- For the first time ever, millions of people in one small country are suddenly going by two different time zones, due to a disagreement between Lebanon's political and religious authorities over daylight saving.
- This led to chaos and confusion for airports, businesses, and people across Lebanon.
- "This whole thing is a Dumb and Dumber movie," one Lebanese economist said.
- On Monday afternoon, caretaker Prime Minister Najib Mikati said that Lebanon's cabinet had voted to rectify the issue and move the clocks forward by one hour on Wednesday night.
Nobody quite knows what time it is in Lebanon.
On Sunday, the Mediterranean country of roughly 6 million was scheduled to turn its clocks back an hour for daylight saving, as it does every year along with much of the wider region and Europe.
This time, however, there was a last-minute objection.
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The holy month of Ramadan, practiced by a major proportion of Lebanon's population and during which Muslims fast from sunrise to sunset, falls across March and April this year. Daylight saving would mean that sunset falls around 7 p.m. rather than 6 p.m., making practicing Muslims go an additional hour before they can break their fast and eat and drink again.
A few days before the clocks were to be set back, Lebanese caretaker Prime Minister Najib Mikati and parliament speaker Nabih Berri decided that daylight saving should be postponed until April 21, a move widely seen as an act of support for Muslims observing Ramadan. The country's leadership is divided between Sunni and Shia Muslims and Christians.
Lebanon's powerful Maronite church, the largest Christian institution in the country, objected, saying they were not consulted and that such a last-minute change would cause chaos in the country and put it at odds with international standards.
The result? For the first time ever, millions of people in one small country are suddenly going by two different time zones.
Importantly, however, people's clocks did not change automatically; the government expects people to change their own clocks manually. With no unified authority dictating what time it is in the country, Lebanese say they are confused and everyone is going by different time zones.
This led to chaos and confusion for airports, businesses, and people across Lebanon.
Even Apple and Google can't seem to agree on what time it is in Lebanon — on iPhones and iPads, Apple has Lebanon's time zone as unchanged and not aligned with daylight saving. But if you ask Google what time it is in Lebanon, it's one hour behind.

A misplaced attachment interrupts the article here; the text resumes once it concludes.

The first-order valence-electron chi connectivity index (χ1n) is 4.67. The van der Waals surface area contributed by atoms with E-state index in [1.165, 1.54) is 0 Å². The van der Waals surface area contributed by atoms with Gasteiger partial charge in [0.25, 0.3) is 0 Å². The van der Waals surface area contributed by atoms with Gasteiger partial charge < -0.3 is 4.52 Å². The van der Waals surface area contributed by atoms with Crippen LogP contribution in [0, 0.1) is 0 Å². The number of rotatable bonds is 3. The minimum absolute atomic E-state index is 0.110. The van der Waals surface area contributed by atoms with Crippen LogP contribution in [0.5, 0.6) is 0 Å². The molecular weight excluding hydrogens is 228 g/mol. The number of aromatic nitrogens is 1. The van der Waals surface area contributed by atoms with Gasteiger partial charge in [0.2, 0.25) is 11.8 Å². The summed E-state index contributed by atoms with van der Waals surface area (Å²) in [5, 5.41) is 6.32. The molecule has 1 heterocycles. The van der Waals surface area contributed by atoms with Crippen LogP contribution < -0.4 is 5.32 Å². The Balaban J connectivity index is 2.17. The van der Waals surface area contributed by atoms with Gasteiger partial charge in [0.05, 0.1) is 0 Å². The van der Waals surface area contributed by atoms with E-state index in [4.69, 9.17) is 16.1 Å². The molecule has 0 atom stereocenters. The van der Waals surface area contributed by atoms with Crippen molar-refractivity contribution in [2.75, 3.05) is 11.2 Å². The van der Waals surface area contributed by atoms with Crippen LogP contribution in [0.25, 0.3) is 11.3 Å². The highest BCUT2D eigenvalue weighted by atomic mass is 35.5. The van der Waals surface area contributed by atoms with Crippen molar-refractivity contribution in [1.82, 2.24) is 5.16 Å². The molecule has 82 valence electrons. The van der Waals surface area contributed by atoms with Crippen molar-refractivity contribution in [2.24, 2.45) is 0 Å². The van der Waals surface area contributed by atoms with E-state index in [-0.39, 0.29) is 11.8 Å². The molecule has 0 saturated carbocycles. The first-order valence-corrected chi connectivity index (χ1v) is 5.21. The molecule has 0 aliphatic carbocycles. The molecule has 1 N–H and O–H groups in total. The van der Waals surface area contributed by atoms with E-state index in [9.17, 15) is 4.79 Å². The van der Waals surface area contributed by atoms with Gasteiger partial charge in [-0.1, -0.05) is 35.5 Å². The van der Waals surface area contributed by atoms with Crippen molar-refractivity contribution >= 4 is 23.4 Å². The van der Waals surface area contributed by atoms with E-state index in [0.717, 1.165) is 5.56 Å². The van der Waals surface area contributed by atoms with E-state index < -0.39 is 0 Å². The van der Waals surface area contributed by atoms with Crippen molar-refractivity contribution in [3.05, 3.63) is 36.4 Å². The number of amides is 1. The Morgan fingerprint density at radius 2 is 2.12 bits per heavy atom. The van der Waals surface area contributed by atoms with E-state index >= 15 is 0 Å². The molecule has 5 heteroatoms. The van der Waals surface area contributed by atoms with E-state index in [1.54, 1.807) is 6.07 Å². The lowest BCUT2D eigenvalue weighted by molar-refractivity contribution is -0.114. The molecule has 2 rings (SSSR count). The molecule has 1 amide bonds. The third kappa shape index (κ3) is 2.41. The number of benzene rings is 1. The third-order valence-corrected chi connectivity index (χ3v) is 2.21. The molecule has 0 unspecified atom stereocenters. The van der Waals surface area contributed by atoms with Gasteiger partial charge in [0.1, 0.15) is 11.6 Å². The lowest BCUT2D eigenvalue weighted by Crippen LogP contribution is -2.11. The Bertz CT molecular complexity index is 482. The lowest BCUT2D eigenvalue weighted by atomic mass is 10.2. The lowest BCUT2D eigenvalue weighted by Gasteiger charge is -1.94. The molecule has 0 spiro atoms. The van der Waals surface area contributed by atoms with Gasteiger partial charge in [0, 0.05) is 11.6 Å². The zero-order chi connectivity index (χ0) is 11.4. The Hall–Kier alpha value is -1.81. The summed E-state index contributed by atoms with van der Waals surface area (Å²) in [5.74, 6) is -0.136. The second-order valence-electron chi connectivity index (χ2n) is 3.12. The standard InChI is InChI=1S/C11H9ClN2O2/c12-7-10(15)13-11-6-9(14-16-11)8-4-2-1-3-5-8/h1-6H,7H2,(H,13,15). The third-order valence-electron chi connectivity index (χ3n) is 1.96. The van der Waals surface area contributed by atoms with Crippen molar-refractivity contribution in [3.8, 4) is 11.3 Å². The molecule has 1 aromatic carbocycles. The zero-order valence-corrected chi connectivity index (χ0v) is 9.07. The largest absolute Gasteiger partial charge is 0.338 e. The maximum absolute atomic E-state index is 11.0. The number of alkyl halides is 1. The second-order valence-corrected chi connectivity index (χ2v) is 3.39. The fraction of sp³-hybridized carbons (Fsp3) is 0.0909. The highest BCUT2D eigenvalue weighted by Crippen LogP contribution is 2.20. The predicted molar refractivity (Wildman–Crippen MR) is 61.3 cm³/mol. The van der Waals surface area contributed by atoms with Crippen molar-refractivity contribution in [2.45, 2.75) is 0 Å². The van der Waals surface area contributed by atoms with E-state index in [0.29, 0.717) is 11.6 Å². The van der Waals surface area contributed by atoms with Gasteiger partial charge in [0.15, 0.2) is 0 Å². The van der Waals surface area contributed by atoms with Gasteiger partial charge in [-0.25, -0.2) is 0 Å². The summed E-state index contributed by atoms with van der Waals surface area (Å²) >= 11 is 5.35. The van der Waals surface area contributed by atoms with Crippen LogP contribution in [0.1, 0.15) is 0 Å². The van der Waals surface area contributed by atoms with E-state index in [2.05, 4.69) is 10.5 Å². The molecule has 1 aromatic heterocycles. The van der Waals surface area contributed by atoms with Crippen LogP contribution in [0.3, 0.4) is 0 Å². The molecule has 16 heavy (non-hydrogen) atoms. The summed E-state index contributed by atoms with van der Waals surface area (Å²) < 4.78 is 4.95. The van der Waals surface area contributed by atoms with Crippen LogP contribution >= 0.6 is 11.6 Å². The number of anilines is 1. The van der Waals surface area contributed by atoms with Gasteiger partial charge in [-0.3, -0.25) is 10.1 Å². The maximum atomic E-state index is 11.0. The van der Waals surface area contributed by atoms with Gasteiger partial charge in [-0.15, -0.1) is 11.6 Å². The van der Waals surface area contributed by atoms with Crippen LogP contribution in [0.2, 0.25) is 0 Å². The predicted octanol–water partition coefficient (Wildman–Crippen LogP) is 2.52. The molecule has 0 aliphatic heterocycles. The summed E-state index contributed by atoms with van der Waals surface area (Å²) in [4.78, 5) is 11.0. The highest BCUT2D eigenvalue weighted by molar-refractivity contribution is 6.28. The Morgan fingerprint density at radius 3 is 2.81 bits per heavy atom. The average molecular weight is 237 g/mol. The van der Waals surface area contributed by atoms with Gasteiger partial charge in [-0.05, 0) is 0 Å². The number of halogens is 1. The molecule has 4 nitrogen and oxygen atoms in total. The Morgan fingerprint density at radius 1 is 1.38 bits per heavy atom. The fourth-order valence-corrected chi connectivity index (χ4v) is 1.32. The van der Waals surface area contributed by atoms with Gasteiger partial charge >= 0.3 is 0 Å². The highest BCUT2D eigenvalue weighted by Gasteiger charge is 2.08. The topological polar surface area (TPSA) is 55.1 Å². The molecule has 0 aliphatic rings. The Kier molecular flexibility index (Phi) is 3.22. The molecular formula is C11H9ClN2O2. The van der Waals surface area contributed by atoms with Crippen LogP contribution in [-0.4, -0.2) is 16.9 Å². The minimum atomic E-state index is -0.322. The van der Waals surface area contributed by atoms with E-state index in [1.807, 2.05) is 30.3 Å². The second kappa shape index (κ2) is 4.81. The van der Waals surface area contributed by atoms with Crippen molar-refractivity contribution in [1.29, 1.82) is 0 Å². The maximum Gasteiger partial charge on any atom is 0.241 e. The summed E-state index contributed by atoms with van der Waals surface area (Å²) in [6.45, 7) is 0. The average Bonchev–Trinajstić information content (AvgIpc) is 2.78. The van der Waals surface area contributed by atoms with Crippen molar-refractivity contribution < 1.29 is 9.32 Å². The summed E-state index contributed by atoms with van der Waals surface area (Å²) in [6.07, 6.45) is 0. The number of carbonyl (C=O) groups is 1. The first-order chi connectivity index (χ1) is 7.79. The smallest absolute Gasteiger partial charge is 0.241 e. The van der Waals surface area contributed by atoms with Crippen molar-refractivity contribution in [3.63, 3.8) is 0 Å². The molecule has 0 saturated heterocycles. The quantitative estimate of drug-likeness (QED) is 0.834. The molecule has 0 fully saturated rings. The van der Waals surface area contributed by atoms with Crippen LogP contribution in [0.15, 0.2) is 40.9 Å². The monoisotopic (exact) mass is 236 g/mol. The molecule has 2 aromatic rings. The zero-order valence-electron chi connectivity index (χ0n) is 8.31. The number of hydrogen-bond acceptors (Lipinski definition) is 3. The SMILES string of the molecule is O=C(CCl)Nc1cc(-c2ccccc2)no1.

At Beirut international airport, the scheduling board for departing flights shows two different times for the exact same flight: Flight A3 947 to Athens, for example, was listed twice, shown as departing at both 3:30 and 4:30 p.m. on Sunday.
"I'm going to the Beirut airport 4 hours before my flight just to make sure this nonsense doesn't make me miss my flight," Peter Sleiman, a manager at a media start-up, told CNBC.
"Personally I'm following the international time (of daylight saving)" Sleiman said. "There's no way I can handle my meetings and scheduling on the time zone that they [the prime minister] wanted."
Muslim institutions and parties seemed intent to follow Mikati's lead and remain on the winter time zone, while many Christian institutions said they would abide by daylight saving time. Major Lebanese news outlets LBCI and MTV said they would also move their clocks forward.
Middle East Airlines, meanwhile — Lebanon's flagship carrier — "said its clocks would stay in winter time but it would adjust its flight times to keep in line with international schedules," Reuters reported.
A bevy of memes have erupted on social media making fun of the situation, while some fear an over-focus on the religious angle of the decision could inflame sectarian tensions in a country that has long been home to numerous different religious groups.
"A very sad and common meme is now: 'Hey guys let's meet at 5 p.m.' 'Which time zone? the Christian or Muslim one?'," Sleiman described.
Some in Lebanon suggested the move by Mikati was a conspiracy to deepen divides in the country, and threatens its Christian population.
"The summer time issue is not a trivial matter, but a symptom of a deeper crisis of Christian political representation in Lebanon, and it deserves serious attention," Mustapha Hamoui, a Lebanese writer and blogger, wrote on Twitter.
"By disregarding or downplaying this issue, we risk further alienating and marginalizing the Christian community and it will backfire on everyone," he said. "It was a grave insult for many Christians to witness Berri and Miqati decide on a matter that affects everyone's lives without even asking for their opinion."
Others, meanwhile, rejected the framing of the issue in sectarian terms.
"My view is that this whole thing is a Dumb and Dumber movie," Dan Azzi, a Lebanese economist and former CEO of the Lebanese subsidiary of Standard Chartered Bank, wrote on Twitter.
"The decision was dumb, but the sectarian-based reaction was even dumber (& more dangerous). The reaction should have been to solicit unified support across the various sectarian, political, & media lines to reverse it," he wrote.
The confusion presented yet another challenge — and for some, a tragic comedy, as the Lebanese people are already dealing with skyrocketing inflation, a nearly-collapsed currency, daily power cuts and general state dysfunction.
On Monday afternoon, Mikati said that Lebanon's cabinet had voted to rectify the issue and move the clocks forward by one hour on Wednesday night. Mikati said, according to Reuters, that the decision had been taken after a "calm discussion."